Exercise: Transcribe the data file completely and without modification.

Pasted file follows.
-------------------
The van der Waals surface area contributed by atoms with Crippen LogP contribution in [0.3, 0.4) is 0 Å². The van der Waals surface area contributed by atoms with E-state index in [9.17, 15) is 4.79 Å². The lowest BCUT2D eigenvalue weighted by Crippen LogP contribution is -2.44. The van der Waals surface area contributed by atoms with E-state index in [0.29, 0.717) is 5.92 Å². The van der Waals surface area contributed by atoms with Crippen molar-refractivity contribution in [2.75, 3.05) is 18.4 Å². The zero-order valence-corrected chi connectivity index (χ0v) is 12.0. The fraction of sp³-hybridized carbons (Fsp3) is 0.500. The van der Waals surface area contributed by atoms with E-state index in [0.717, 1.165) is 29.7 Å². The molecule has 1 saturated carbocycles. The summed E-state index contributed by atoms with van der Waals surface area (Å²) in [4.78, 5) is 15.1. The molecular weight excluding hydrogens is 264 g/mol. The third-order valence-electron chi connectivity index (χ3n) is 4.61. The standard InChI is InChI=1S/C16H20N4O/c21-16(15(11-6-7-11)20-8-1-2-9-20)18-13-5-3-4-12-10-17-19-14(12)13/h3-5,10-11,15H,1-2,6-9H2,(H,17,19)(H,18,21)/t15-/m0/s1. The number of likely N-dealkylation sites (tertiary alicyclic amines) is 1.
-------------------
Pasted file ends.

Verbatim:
The van der Waals surface area contributed by atoms with Crippen LogP contribution in [0.3, 0.4) is 0 Å². The van der Waals surface area contributed by atoms with E-state index in [9.17, 15) is 4.79 Å². The lowest BCUT2D eigenvalue weighted by Crippen LogP contribution is -2.44. The van der Waals surface area contributed by atoms with E-state index in [0.29, 0.717) is 5.92 Å². The van der Waals surface area contributed by atoms with Crippen molar-refractivity contribution in [2.75, 3.05) is 18.4 Å². The zero-order valence-corrected chi connectivity index (χ0v) is 12.0. The fraction of sp³-hybridized carbons (Fsp3) is 0.500. The van der Waals surface area contributed by atoms with E-state index in [0.717, 1.165) is 29.7 Å². The molecule has 1 saturated carbocycles. The summed E-state index contributed by atoms with van der Waals surface area (Å²) in [4.78, 5) is 15.1. The molecular weight excluding hydrogens is 264 g/mol. The third-order valence-electron chi connectivity index (χ3n) is 4.61. The standard InChI is InChI=1S/C16H20N4O/c21-16(15(11-6-7-11)20-8-1-2-9-20)18-13-5-3-4-12-10-17-19-14(12)13/h3-5,10-11,15H,1-2,6-9H2,(H,17,19)(H,18,21)/t15-/m0/s1. The number of likely N-dealkylation sites (tertiary alicyclic amines) is 1.